By Bill Powers (@billmaxpowers)
Last Sunday I completed my second short distance triathlon at Tri Dunkirk, at the scenic Wright Park, in Dunkirk, NY. My first summer participating in triathlons has not gone as planned. My second scheduled race turned into a Duathlon and I had to withdraw from my third for personal reasons. So needless to say I was pumped and ready for this race.
I got on the road very early in the morning and made my way to Dunkirk. On the way there I decided that I had time to drive down Route 5, so that I could do a quick recon of the bike course. Arriving on site at 5:50am the atmosphere was great. I quickly picked up my race packet and went back to my car to get my gear ready. Where I ended up parking was really dark, so I was glad that I took someone’s advice and brought a headlamp. Once I got my gear ready, it was off to transition to setup. The transition area was well lit and clearly marked; I found a nice spot and got to work.
After a few minutes getting everything ready and trying to remember that I was in the middle of the row, I left the transition area and headed for the most dreaded place at any sporting event, the Port-A-Potties. Like at many events, there are never enough of these, but it is just a fact I have come to deal with. While waiting in the ever-growing line, they began to hold the pre race briefing. Since the Port-A-Potties where right next to the transition area, I didn’t miss a thing. The pre race briefing mostly consisted of instructions for the race but it also included a moment of silence for Gary Grant who crashed at the race last year and tragically lost his life 3 weeks later. It was an early morning reminder not to forget about racing safely.
As the sun started to rise, I made way down to the beach for the open water swim start. After a brief group photo, we started to line up. The course was laid out in a triangle and since I was doing the short distance, I would only be swimming one 750m clockwise loop. Score-This decided that instead of doing a mass start swim, they would conduct a time trial start for this event. I was a little disappointed when I heard they were not having the mass swim start, but in the end the time trial worked out pretty well. The way it was conducted was to let 2 swimmers go every 20 seconds; this enabled me to enter the water how I wanted to and swim the course how I wanted to. There was never a point were I felt bunched in with other swimmers. Really the only time I ever got close to other swimmers was at the buoys. An interested thing about Dunkirk was how shallow it was, the deepest part of the whole race was maybe 4 feet. If you got into trouble or panicked during the swim you probably could just stand up. There were a few kayaks and a boat out there to provide some support just in case. I thought my swim was great and I sighted the buoys fairly well. I exited the water, ran across the beach, up the stairs, crossed the road, up the sandy grass embankment and into transition in 17:17.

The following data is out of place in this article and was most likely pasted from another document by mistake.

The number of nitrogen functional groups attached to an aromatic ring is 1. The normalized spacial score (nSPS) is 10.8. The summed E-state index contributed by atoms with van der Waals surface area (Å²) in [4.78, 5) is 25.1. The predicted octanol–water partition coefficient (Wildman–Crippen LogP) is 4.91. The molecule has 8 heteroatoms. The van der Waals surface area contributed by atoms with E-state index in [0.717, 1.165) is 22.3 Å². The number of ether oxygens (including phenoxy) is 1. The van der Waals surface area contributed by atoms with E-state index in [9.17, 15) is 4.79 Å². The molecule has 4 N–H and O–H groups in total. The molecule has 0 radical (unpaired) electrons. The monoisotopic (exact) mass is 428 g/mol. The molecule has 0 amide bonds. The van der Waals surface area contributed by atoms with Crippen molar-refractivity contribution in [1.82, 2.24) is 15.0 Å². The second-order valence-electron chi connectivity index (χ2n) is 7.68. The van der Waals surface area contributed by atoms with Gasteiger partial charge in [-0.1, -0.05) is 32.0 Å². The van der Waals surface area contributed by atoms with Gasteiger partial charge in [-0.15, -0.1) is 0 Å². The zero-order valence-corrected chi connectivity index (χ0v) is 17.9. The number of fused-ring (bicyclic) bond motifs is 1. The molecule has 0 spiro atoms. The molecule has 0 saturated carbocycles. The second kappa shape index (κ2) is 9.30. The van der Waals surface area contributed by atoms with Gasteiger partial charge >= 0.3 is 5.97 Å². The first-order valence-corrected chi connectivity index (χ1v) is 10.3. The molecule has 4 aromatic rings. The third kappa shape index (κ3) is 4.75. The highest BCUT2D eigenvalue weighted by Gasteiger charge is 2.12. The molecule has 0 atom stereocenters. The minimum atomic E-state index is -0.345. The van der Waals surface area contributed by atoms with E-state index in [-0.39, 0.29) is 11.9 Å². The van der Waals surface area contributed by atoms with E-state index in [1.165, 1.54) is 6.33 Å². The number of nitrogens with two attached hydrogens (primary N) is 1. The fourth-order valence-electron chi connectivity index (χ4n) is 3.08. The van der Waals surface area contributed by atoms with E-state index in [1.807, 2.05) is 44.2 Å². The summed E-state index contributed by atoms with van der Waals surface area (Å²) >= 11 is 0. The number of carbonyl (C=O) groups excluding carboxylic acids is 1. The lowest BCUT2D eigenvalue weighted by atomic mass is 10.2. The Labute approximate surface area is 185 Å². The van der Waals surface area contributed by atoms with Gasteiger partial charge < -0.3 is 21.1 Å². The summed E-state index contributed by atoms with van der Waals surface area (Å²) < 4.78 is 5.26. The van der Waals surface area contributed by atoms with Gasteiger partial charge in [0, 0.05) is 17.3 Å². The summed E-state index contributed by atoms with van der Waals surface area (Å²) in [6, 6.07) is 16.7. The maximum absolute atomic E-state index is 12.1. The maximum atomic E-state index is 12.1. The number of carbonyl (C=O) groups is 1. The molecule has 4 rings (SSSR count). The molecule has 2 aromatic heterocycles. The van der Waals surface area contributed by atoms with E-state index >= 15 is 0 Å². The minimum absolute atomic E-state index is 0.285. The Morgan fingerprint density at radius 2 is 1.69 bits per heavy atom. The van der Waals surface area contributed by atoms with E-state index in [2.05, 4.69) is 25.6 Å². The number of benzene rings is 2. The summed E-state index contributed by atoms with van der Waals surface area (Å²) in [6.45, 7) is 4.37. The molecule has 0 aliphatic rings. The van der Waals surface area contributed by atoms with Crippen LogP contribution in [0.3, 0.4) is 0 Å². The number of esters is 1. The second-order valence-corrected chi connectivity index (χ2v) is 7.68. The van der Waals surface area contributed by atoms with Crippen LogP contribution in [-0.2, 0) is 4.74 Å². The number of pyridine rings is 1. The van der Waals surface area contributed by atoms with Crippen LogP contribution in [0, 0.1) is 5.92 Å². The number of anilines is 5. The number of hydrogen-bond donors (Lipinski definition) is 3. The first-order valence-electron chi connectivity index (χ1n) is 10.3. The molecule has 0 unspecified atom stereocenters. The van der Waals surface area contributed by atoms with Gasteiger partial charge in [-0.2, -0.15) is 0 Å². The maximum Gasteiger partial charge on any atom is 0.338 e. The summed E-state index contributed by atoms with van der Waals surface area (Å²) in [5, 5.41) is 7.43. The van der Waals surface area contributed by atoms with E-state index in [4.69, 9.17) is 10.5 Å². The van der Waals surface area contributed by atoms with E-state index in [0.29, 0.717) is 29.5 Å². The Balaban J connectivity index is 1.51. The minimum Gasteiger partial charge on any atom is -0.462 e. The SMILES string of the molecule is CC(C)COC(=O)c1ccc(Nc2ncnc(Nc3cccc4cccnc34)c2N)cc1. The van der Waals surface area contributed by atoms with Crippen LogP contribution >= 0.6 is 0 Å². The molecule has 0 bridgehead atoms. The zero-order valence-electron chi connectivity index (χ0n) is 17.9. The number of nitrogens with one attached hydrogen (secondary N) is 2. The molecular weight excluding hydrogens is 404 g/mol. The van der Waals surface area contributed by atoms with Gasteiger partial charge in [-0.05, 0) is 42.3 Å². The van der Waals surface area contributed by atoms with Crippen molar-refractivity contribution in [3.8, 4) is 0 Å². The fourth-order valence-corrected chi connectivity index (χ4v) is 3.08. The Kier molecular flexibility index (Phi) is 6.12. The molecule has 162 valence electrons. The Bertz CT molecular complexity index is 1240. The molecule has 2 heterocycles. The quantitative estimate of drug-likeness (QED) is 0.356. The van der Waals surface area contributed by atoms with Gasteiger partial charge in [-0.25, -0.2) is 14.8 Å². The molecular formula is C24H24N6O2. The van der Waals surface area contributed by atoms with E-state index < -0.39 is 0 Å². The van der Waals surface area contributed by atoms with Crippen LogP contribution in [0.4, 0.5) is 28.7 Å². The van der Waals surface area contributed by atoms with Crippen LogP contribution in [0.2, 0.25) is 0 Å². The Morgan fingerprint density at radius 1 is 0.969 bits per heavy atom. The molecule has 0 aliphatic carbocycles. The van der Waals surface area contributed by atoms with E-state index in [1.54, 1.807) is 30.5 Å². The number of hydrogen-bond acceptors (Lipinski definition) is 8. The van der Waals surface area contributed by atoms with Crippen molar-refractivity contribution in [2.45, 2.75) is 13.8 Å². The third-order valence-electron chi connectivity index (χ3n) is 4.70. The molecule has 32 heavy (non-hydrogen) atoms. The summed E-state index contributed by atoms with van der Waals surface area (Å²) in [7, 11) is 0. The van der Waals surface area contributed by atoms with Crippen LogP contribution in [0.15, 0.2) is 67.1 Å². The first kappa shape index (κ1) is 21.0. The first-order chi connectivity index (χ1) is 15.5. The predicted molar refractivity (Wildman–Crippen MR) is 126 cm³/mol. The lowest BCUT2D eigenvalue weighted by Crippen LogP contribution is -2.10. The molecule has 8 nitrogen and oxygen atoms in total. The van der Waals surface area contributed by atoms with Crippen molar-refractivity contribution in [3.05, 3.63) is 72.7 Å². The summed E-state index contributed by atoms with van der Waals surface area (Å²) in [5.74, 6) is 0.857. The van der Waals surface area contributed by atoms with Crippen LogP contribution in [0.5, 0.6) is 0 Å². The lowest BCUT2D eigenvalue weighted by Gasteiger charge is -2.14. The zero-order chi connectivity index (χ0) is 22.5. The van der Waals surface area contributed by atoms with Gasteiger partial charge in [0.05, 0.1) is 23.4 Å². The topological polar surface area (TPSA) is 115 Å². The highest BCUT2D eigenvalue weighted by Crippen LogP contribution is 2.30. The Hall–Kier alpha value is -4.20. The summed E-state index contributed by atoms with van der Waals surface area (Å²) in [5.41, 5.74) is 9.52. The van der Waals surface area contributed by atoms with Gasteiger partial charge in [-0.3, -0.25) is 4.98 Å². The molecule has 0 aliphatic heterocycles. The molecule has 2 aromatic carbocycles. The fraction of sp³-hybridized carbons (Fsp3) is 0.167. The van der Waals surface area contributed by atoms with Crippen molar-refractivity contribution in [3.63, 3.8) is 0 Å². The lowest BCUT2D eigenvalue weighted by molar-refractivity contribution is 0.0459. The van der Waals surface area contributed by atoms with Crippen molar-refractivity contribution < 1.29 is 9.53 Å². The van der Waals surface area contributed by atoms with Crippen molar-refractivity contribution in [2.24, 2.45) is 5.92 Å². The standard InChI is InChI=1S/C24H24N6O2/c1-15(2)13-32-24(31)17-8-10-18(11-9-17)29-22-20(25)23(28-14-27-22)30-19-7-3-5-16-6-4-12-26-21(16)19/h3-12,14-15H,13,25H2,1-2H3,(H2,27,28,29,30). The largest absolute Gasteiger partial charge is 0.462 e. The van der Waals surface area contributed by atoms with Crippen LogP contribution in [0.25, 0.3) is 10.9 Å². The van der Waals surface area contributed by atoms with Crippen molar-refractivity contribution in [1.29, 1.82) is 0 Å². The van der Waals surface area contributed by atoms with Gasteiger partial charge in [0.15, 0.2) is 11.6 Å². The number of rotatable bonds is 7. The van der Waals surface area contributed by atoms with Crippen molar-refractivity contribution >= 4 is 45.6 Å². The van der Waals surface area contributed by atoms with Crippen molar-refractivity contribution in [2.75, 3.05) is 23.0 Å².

On to the Bike
T1 was pretty uneventful, with the exception of sandy feet and someone moving my shirt from my handlebars to my seat post. No worries, exited T1 in 1:50.
On to the bike course, which was my favorite part of this event. The course was held primarily on Route 5, which runs right along the shoreline of lake Eire. The short course was setup as an out and back, with a convenient rest area as the turn around point. The course was not closed to traffic, but the volunteers and police did a great job with the traffic control. Being that the course was not closed, I rode mostly on the shoulder of the road, with the exemptions of when I was passing. Route 5 is wide 2-lane road with a good shoulder so I felt pretty safe the entire time. As to the elevation of the course, I would describe it as a series of good rollers, not much flat. There was a few times I left the saddle to climb some short hills. The course also provided a few spots where I was able to top 30 MPH. According to my Garmin, the course ran .5-mile longer, but I finished in 38:58 officially (http://www.strava.com/activities/77447124).
I rode hard all the way to the dismount line, dismounted before the line and I was off to T2 and on to the run in 1:13.
On to the Run
Exiting T2, I noticed that you had to be careful, as you needed to go down the sandy grass embankment to the road below. If you were not careful it could easily end your run very early. The run course, unlike the bike, was super flat, but like the bike course, it was an out and back. The run started along the lake then out the Dunkirk pier, thru a tiny tree covered park, back out the pier and finally back along the lake into the finish chute. Out and back runs are my favorite because they provide a great opportunity to cheer on the rest of the participants, it gives them a boost and helps to take your mind off your screaming legs. I finished the run in the 24:03, but also, like the bike course, the run was a bit long clocking in at 3.3 miles (http://www.strava.com/activities/77447121).
My total time was 1:23:21 and I came in six in my age group, 27th male and 30th overall.
Overall it was a great race. Score-This and the volunteers did a wonderful job putting on a great and extremely professional event. I had a great time, the weather was perfect and was impressed once again with the triathlon community of Western New York. Although I did not get a chance to hang around too much before and after the race, I saw that the BTC had a great presence. If my schedule permits and more importantly if my wife lets me, I will be back next year to take on the Intermediate distance.